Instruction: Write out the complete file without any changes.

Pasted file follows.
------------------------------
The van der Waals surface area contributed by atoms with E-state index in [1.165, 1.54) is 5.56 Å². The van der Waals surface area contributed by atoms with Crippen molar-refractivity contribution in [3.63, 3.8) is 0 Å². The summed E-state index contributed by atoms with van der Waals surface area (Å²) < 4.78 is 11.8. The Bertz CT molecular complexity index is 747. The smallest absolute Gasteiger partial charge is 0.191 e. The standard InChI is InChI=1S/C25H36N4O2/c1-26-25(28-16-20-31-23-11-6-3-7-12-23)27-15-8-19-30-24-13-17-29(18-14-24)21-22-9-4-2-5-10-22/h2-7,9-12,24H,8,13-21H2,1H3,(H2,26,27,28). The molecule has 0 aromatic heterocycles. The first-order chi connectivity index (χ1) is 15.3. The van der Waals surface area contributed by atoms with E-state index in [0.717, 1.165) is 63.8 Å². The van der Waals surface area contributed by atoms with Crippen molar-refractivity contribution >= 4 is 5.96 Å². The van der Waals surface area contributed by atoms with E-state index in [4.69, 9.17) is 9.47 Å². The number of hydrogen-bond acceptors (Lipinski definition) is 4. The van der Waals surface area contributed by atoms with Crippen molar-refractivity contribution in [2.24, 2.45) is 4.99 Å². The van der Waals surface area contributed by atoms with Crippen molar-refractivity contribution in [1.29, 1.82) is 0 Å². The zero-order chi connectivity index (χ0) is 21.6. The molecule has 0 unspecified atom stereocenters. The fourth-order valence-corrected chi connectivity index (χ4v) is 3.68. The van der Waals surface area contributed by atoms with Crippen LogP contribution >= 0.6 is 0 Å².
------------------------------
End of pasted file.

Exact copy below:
The van der Waals surface area contributed by atoms with E-state index in [1.165, 1.54) is 5.56 Å². The van der Waals surface area contributed by atoms with Crippen molar-refractivity contribution in [3.63, 3.8) is 0 Å². The summed E-state index contributed by atoms with van der Waals surface area (Å²) < 4.78 is 11.8. The Bertz CT molecular complexity index is 747. The smallest absolute Gasteiger partial charge is 0.191 e. The standard InChI is InChI=1S/C25H36N4O2/c1-26-25(28-16-20-31-23-11-6-3-7-12-23)27-15-8-19-30-24-13-17-29(18-14-24)21-22-9-4-2-5-10-22/h2-7,9-12,24H,8,13-21H2,1H3,(H2,26,27,28). The molecule has 0 aromatic heterocycles. The first-order chi connectivity index (χ1) is 15.3. The van der Waals surface area contributed by atoms with E-state index in [0.717, 1.165) is 63.8 Å². The van der Waals surface area contributed by atoms with Crippen molar-refractivity contribution >= 4 is 5.96 Å². The van der Waals surface area contributed by atoms with E-state index in [4.69, 9.17) is 9.47 Å². The number of hydrogen-bond acceptors (Lipinski definition) is 4. The van der Waals surface area contributed by atoms with Crippen molar-refractivity contribution in [2.24, 2.45) is 4.99 Å². The van der Waals surface area contributed by atoms with Crippen molar-refractivity contribution in [1.29, 1.82) is 0 Å². The zero-order chi connectivity index (χ0) is 21.6. The molecule has 0 unspecified atom stereocenters. The fourth-order valence-corrected chi connectivity index (χ4v) is 3.68. The van der Waals surface area contributed by atoms with Crippen LogP contribution >= 0.6 is 0 Å².